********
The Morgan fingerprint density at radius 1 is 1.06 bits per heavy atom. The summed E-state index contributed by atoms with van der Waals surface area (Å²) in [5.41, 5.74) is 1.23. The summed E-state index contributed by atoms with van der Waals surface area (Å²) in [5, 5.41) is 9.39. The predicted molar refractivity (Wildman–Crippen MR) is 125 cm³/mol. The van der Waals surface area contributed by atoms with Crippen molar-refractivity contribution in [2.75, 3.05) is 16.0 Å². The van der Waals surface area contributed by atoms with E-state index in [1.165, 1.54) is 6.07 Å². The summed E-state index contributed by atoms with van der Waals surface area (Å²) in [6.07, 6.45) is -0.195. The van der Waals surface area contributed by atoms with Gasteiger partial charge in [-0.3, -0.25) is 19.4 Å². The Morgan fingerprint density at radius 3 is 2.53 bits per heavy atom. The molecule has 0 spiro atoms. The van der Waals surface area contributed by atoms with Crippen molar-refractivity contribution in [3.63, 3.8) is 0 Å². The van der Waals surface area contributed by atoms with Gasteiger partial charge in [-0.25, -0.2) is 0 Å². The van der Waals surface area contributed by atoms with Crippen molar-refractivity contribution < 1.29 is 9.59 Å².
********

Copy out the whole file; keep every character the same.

The Morgan fingerprint density at radius 1 is 1.06 bits per heavy atom. The summed E-state index contributed by atoms with van der Waals surface area (Å²) in [5.41, 5.74) is 1.23. The summed E-state index contributed by atoms with van der Waals surface area (Å²) in [5, 5.41) is 9.39. The predicted molar refractivity (Wildman–Crippen MR) is 125 cm³/mol. The van der Waals surface area contributed by atoms with Crippen molar-refractivity contribution in [2.75, 3.05) is 16.0 Å². The van der Waals surface area contributed by atoms with E-state index in [1.165, 1.54) is 6.07 Å². The summed E-state index contributed by atoms with van der Waals surface area (Å²) in [6.07, 6.45) is -0.195. The van der Waals surface area contributed by atoms with Gasteiger partial charge in [-0.3, -0.25) is 19.4 Å². The Morgan fingerprint density at radius 3 is 2.53 bits per heavy atom. The molecule has 0 spiro atoms. The van der Waals surface area contributed by atoms with Crippen molar-refractivity contribution in [3.63, 3.8) is 0 Å². The van der Waals surface area contributed by atoms with Gasteiger partial charge in [-0.25, -0.2) is 0 Å². The van der Waals surface area contributed by atoms with Crippen molar-refractivity contribution < 1.29 is 9.59 Å².